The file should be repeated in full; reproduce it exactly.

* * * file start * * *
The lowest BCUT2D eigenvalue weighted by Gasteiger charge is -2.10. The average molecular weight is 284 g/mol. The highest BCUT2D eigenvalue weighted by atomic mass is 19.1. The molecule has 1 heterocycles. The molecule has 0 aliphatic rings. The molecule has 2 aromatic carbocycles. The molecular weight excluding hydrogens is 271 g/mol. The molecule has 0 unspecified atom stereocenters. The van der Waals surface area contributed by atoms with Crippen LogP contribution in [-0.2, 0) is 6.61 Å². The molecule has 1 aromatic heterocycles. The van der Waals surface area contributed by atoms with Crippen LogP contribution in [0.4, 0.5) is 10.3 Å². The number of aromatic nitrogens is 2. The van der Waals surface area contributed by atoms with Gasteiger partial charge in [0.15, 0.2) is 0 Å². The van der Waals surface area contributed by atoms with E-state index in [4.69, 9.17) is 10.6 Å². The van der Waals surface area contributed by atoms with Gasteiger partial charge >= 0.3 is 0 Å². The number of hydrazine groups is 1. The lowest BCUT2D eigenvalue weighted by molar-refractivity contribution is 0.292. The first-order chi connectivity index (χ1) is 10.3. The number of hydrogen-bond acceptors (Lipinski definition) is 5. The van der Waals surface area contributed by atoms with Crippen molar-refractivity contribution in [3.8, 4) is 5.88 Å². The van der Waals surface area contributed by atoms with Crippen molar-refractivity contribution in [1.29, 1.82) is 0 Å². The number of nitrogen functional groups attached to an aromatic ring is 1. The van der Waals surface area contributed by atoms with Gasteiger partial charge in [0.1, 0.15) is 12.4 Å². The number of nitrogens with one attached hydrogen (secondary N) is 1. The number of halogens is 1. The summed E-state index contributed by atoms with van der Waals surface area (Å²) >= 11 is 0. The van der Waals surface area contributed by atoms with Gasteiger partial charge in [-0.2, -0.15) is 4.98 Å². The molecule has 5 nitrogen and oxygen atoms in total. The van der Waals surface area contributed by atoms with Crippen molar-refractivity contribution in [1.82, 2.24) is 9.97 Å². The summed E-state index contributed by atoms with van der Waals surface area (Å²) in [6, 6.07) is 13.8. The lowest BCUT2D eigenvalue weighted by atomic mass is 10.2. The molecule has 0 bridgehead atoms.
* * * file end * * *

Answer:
The lowest BCUT2D eigenvalue weighted by Gasteiger charge is -2.10. The average molecular weight is 284 g/mol. The highest BCUT2D eigenvalue weighted by atomic mass is 19.1. The molecule has 1 heterocycles. The molecule has 0 aliphatic rings. The molecule has 2 aromatic carbocycles. The molecular weight excluding hydrogens is 271 g/mol. The molecule has 0 unspecified atom stereocenters. The van der Waals surface area contributed by atoms with Crippen LogP contribution in [-0.2, 0) is 6.61 Å². The molecule has 1 aromatic heterocycles. The van der Waals surface area contributed by atoms with Crippen LogP contribution in [0.4, 0.5) is 10.3 Å². The number of aromatic nitrogens is 2. The van der Waals surface area contributed by atoms with Gasteiger partial charge in [0.15, 0.2) is 0 Å². The van der Waals surface area contributed by atoms with E-state index in [4.69, 9.17) is 10.6 Å². The van der Waals surface area contributed by atoms with Gasteiger partial charge >= 0.3 is 0 Å². The number of hydrazine groups is 1. The lowest BCUT2D eigenvalue weighted by molar-refractivity contribution is 0.292. The first-order chi connectivity index (χ1) is 10.3. The number of hydrogen-bond acceptors (Lipinski definition) is 5. The van der Waals surface area contributed by atoms with Crippen molar-refractivity contribution in [3.8, 4) is 5.88 Å². The van der Waals surface area contributed by atoms with Crippen molar-refractivity contribution in [1.29, 1.82) is 0 Å². The number of nitrogen functional groups attached to an aromatic ring is 1. The van der Waals surface area contributed by atoms with Gasteiger partial charge in [0.1, 0.15) is 12.4 Å². The number of nitrogens with one attached hydrogen (secondary N) is 1. The number of halogens is 1. The summed E-state index contributed by atoms with van der Waals surface area (Å²) >= 11 is 0. The van der Waals surface area contributed by atoms with Gasteiger partial charge in [-0.2, -0.15) is 4.98 Å². The molecule has 5 nitrogen and oxygen atoms in total. The van der Waals surface area contributed by atoms with Crippen molar-refractivity contribution in [1.82, 2.24) is 9.97 Å². The summed E-state index contributed by atoms with van der Waals surface area (Å²) in [6, 6.07) is 13.8. The lowest BCUT2D eigenvalue weighted by atomic mass is 10.2. The molecule has 0 bridgehead atoms.